A protozoan parasite weakens the stress reaction of monarch butterflies

Jovani Raya, a student from Abaraham Baldwin Agricultural College, worked with Dr. Sonia Altizer and Dr. Andy Davis to study the effect of infection on the stress reaction of monarch butterflies. Abstract:  The protozoan parasite Ophryocystis elektroscirrha (OE) affects the adult mortality, longevity, body size, and flight ability of monarch butterflies (Danaus plexippus). However, very

The Battle of the Sperm: Observations of Sperm Competition in a Wolbachia Infected Species

LaTrice Montgomery, a student from Hampton University, worked with Paul Ginsberg in the lab of Dr. Kelly Dyer to study sperm competition in an infected fly species. Abstract:  Wolbachia, a maternally inherited bacterium, is broadly distributed among arthropod hosts. It is also capable of reducing viral load in its host, preventing the transmission of human

How does overall population density and temperature affect the fecundity of female Aedes aegypti mosquitoes?

Lindsey Jones, a student from Albany State University, worked with Michelle Evans in the lab of Dr. Courtney Murdock to look at fecundity of a mosquito vector species. Abstract:  Dynamics of mosquito-borne diseases such as Zika, yellow fever, chikungunya, and dengue depend on the ecology of both the disease and vector. Past studies have shown

Role of the bsr gene in the Intracellular Survival of Bordetella bronchiseptica

Hira Hasan, a student from Louisiana State University, worked with Monica Cartelle-Gestal in the lab of Dr. Eric Harvell to study the intracellular survival of Bordetella bacteria. Abstract:  Bordetella pertussis and B. parapertussis are Gram-negative bacteria that cause a respiratory infection, known as whooping cough, in humans. Another member of the Bordetella species, B. bronchiseptica

Resource shifts and infectious disease dynamics in urbanized bird popualtions

Katie Adkins, a student from Clemson University, participated in an ongoing study of infectious disease dynamics in urban bird populations, supervised by Drs. Sonia Hernandez and Michael Yabsley. Many wildlife species benefit from novel resources – especially supplemental food – offered in human-altered habitats. Shifts in wildlife ecology in response to intentional or accidental feeding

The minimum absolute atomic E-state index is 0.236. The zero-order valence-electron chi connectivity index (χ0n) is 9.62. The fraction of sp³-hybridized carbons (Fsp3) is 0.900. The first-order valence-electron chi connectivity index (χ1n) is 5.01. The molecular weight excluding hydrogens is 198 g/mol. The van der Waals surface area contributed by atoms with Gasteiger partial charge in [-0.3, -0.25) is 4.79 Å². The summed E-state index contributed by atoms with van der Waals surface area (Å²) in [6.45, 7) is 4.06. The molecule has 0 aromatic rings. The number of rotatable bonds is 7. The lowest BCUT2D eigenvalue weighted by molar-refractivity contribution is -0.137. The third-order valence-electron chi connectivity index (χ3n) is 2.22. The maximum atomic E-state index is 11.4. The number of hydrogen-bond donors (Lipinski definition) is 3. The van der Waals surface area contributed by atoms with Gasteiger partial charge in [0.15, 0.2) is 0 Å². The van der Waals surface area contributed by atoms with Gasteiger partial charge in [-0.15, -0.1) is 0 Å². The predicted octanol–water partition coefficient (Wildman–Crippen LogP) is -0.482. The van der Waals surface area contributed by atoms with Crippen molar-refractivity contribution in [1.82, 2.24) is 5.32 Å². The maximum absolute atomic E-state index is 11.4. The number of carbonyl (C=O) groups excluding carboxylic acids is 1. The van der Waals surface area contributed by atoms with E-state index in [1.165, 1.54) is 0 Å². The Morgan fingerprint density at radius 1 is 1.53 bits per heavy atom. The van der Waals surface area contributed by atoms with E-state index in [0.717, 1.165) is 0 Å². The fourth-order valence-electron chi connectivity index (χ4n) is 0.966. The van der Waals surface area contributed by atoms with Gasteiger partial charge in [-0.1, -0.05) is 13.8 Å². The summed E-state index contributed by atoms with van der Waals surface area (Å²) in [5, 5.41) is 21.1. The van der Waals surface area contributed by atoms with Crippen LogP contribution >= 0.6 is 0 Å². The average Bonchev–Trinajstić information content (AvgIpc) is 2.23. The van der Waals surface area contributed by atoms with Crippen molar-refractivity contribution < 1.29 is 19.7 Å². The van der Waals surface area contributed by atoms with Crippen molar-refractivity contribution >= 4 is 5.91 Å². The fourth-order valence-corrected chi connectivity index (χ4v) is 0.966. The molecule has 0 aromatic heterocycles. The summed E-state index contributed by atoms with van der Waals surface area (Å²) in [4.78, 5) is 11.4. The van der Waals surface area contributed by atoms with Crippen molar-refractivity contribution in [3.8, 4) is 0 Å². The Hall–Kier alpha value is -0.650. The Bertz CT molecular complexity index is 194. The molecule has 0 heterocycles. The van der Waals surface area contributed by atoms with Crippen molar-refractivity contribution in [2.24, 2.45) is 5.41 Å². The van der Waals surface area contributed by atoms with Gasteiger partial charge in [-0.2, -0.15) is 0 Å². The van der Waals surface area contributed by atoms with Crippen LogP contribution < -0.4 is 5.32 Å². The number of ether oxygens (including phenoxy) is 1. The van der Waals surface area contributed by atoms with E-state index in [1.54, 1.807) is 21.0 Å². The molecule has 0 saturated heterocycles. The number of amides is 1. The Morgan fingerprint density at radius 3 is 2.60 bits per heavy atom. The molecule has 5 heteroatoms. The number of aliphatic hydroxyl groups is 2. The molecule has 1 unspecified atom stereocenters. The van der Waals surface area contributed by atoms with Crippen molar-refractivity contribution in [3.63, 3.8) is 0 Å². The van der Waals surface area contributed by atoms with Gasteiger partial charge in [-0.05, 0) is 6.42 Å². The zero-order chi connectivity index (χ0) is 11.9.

Research and Design of Biomedical Telemetry Device using Light Transmission

Mauricio Gallegos, a student from Clemson University, along with Austin Mesa from Florida International University, worked in the lab of Dr. Juan Guttierrez to design an implantable biomedical sensor. Abstract: The goal of this project was to design and miniaturize an implantable biomedical telemetry sensor that provides continuous, long-term telemetry data that could, in turn,

Differences in age distribution patterns in urban and rural counties of São Paulo state, Brazil

Magdalene Walters, a student from the University of Notre Dame, worked with Dr. John Drake to study the age distribution of a measles outbreak. Abstract:  In 1997, São Paulo, Brazil experienced a measles outbreak with an unusually high average age of infection. It has since been hypothesized that this high age of infection was due

Pathogen co-infection patterns within domestic dogs in rural environments

Djion Holness, a student from the University of Connecticut, worked with Amaka Nina Ananaba in the lab of Dr. Nicole Gottdenker to examine pathogen co-infection in dogs. Abstract: Pathogens can interact with each other within a host, which can influence patterns of co-infection in populations by complex interactions within the host’s immune system, such as

Testing the Enemy Release Hypothesis in Ungulates (Artiodactyl and Perissodactyl) and Carnivores

Lauren Kleine, a student from Colorado State University, examined the enemy release hypothesis in a project directed by Dr. Patrick Stephens and Dr. J.P. Schmidt. Abstract:  The Enemy Release Hypothesis (ERH) predicts that invasive species will achieve greater success in non-native ranges due in part to escape from parasites found in their native ranges. The